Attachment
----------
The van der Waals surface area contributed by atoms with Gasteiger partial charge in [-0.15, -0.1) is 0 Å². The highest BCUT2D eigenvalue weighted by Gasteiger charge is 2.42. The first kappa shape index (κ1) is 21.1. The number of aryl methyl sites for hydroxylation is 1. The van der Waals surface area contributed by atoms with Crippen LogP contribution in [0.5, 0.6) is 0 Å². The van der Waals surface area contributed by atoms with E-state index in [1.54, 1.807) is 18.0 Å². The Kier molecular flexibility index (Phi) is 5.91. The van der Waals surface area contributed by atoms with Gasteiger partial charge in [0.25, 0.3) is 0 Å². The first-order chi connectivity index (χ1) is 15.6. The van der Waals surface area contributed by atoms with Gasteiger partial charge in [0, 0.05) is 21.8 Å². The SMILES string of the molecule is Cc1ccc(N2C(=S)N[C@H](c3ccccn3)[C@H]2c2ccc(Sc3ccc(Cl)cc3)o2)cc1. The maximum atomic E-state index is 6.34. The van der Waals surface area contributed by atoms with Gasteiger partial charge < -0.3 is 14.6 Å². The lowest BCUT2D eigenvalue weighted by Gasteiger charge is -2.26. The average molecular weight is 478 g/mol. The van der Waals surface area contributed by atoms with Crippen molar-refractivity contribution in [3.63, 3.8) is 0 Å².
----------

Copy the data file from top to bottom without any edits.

The van der Waals surface area contributed by atoms with Gasteiger partial charge in [-0.15, -0.1) is 0 Å². The highest BCUT2D eigenvalue weighted by Gasteiger charge is 2.42. The first kappa shape index (κ1) is 21.1. The number of aryl methyl sites for hydroxylation is 1. The van der Waals surface area contributed by atoms with Crippen LogP contribution in [0.5, 0.6) is 0 Å². The van der Waals surface area contributed by atoms with E-state index in [1.54, 1.807) is 18.0 Å². The Kier molecular flexibility index (Phi) is 5.91. The van der Waals surface area contributed by atoms with Gasteiger partial charge in [0.25, 0.3) is 0 Å². The first-order chi connectivity index (χ1) is 15.6. The van der Waals surface area contributed by atoms with Gasteiger partial charge in [0, 0.05) is 21.8 Å². The SMILES string of the molecule is Cc1ccc(N2C(=S)N[C@H](c3ccccn3)[C@H]2c2ccc(Sc3ccc(Cl)cc3)o2)cc1. The maximum atomic E-state index is 6.34. The van der Waals surface area contributed by atoms with Gasteiger partial charge < -0.3 is 14.6 Å². The lowest BCUT2D eigenvalue weighted by Gasteiger charge is -2.26. The average molecular weight is 478 g/mol. The van der Waals surface area contributed by atoms with Crippen molar-refractivity contribution in [3.63, 3.8) is 0 Å².